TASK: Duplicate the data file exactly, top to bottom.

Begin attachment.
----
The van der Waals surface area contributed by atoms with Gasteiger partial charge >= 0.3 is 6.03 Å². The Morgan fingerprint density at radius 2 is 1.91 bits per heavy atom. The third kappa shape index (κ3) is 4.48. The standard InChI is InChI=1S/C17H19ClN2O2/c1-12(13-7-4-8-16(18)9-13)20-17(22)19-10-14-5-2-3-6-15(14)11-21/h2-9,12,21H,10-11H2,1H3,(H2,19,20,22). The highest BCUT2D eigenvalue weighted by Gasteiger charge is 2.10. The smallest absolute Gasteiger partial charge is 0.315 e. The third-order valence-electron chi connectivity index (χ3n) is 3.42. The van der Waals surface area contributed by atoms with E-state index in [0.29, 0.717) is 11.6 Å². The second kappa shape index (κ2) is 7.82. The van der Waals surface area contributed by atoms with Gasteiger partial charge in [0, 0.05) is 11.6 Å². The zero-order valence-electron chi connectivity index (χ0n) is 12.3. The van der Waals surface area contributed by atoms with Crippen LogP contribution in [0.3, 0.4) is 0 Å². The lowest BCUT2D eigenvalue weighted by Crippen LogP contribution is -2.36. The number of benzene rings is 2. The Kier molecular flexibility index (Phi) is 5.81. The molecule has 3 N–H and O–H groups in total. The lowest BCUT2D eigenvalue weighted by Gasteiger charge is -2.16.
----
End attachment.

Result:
The van der Waals surface area contributed by atoms with Gasteiger partial charge >= 0.3 is 6.03 Å². The Morgan fingerprint density at radius 2 is 1.91 bits per heavy atom. The third kappa shape index (κ3) is 4.48. The standard InChI is InChI=1S/C17H19ClN2O2/c1-12(13-7-4-8-16(18)9-13)20-17(22)19-10-14-5-2-3-6-15(14)11-21/h2-9,12,21H,10-11H2,1H3,(H2,19,20,22). The highest BCUT2D eigenvalue weighted by Gasteiger charge is 2.10. The smallest absolute Gasteiger partial charge is 0.315 e. The third-order valence-electron chi connectivity index (χ3n) is 3.42. The van der Waals surface area contributed by atoms with E-state index in [0.29, 0.717) is 11.6 Å². The second kappa shape index (κ2) is 7.82. The van der Waals surface area contributed by atoms with Gasteiger partial charge in [0, 0.05) is 11.6 Å². The zero-order valence-electron chi connectivity index (χ0n) is 12.3. The van der Waals surface area contributed by atoms with Crippen LogP contribution in [0.3, 0.4) is 0 Å². The lowest BCUT2D eigenvalue weighted by Crippen LogP contribution is -2.36. The number of benzene rings is 2. The Kier molecular flexibility index (Phi) is 5.81. The molecule has 3 N–H and O–H groups in total. The lowest BCUT2D eigenvalue weighted by Gasteiger charge is -2.16.